Authorities prosecuting offences against NSW environmental and planning law have a number of important duties, and the failure to discharge those duties exposes the prosecutor to substantial cost implications. Kogarah City Council v El Khouri is a case in point where $60,000 in costs was awarded against the Council prosecutor for its failure to discharge its prosecutorial duties. In this matter, a fundamental element of the case was not proven – that the defendants did not have development consent for the cutting down of six trees.

The offence charged

Mr El Khouri and a tree removal company were charged with environmental offences of causing six trees to be cut down and removed without first obtaining a development consent or permit, contrary to the EP&A Act and the Kogarah Local Environmental Plan 1998. The trial commenced in the Local Court.

At the conclusion of the prosecution’s case, the defendants submitted that there was no case to answer. The Local Court Magistrate agreed on the basis that the Council had failed to prove an element of the offence, that is, that there was no development consent or permit authorising the cutting down of the trees. The Magistrate dismissed the proceedings.

The cost application

The defendants made an application for an order that the Council pay the defendants’ professional costs. In order to be awarded costs, the defendants relied on section 214(1)(d) of the Criminal Procedure Act 1986, which required the Court to be satisfied that:

because of other exceptional circumstances relating to the conduct of the proceedings by the prosecutor, it is just and reasonable to award professional costs.

The defendants submitted that the failure of the prosecutor to adduce evidence dealing with an element of the offence constituted an exceptional circumstance. The Magistrate agreed, ordering the Council to pay the defendants’ professional costs ($60,000, as agreed).

The Council appealed against the costs order on a number of grounds.

Key points of the case

Chief Justice Preston in the Land and Environmental Court dismissed the appeal. His Honour’s judgment provides some helpful pointers for those involved with the prosecution of environmental offences:

  • The ‘circumstances relating to the conduct of the proceedings by the prosecutor’ that can be ‘exceptional’ are not restricted to those that lead to an unfair hearing.
  • Not every case where the prosecutor has failed to succeed, or where there is a ‘no case’ submission will lead to an order for costs – there must also be exceptional circumstances.
  • The prosecutor’s failure of preparation was never cured after the proceedings commenced, and the Magistrate did not err in finding that this constituted conduct of the proceedings that was an “exceptional circumstance”. Chief Justice Preston repeated the Magistrate’s explanation of the serious responsibility for Councils to prosecute serious environmental offences stating:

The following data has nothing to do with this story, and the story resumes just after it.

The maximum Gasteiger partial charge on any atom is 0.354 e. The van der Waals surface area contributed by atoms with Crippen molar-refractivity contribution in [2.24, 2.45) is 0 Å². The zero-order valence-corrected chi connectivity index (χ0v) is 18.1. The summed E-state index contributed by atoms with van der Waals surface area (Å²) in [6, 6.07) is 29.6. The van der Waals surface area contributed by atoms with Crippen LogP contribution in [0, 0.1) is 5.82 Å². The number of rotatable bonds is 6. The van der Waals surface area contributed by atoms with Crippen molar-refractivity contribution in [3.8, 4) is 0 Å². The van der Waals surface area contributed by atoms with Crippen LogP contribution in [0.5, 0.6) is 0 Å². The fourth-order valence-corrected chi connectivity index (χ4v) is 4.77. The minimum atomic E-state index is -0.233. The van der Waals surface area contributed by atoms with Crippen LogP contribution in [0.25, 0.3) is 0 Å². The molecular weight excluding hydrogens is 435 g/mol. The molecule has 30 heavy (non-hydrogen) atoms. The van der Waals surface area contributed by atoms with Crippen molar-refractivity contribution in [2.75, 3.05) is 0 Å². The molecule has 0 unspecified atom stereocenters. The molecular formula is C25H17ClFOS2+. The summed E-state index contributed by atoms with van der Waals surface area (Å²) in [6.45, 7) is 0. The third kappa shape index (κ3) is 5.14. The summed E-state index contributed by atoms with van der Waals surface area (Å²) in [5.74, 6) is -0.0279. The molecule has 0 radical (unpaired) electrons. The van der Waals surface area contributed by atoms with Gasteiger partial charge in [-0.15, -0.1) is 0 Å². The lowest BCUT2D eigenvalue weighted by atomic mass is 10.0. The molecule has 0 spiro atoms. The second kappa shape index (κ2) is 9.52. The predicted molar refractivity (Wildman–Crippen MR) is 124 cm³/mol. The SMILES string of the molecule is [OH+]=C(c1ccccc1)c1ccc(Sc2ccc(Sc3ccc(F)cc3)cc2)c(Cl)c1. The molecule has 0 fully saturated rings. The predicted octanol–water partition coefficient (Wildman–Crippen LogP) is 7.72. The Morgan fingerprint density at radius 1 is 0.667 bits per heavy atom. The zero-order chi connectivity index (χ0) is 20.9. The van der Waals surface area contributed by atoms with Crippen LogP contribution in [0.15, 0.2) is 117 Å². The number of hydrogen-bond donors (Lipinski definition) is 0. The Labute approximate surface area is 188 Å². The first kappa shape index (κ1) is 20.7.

It is a serious responsibility because the local council effectively represents the community in enforcing Parliament’s laws by prosecuting for offences against the laws and because bringing people before the court to answer the offences charged imposes a burden on them, both emotionally and financially. Because of this serious responsibility, the prosecutor had a duty to prepare and review the evidence on all of the elements of the offence before the proceedings were commenced but also, if proceedings are commenced, to prove each element of the offence. To fail to discharge this fundamental prosecutorial duty to adduce evidence proving each of the elements of the offence is an exceptional circumstance. To fail to discharge the fundamental prosecutorial duty to adduce evidence proving each of the elements of the offence is an exceptional circumstance.

The Magistrate did not err in relying on the same circumstances for the finding that the circumstances were ‘exceptional’ and that it was ‘just and reasonable’ to order costs. In fact, there must be a connection between the exceptional circumstances and it being just and reasonable to award professional costs. The ‘polluter pays’ principle, which the Council submitted should have been considered by the Magistrate, has no application if the prosecution is unsuccessful.

Lessons

Councils are increasingly being required to justify their expenditure of public moneys, particularly in the current environment where the ‘Fit for the Future’ program is at play. Offence proceedings cost thousands in public money, consume vast time and energy within an organisation, and the prospect of receiving adverse costs orders needs to be borne in mind when approaching such proceedings. It is critical that authorities, such as Councils, who bring proceedings for environmental offences carefully plan their case, resource the matters with the skill and time necessary to duly perform their prosecutorial duties. They must take seriously their prosecutorial duties where offence proceedings are contemplated or commenced. The Courts will not excuse a prosecutor’s failure to adduce evidence proving the elements of the offence. Where this occurs, prosecutors should not be surprised if the defendant seeks costs.

For defendant being prosecuted for an environmental offence, it is prudent to consider carefully the elements of the offence the subject of the charge. Prosecutorial authorities possess important duties, which is an key element of Australia’s Criminal Justice System. Failing to adduce evidence on the elements of an offence involves a critical flaw in any prosecution, which may enliven a costs order against the prosecutor.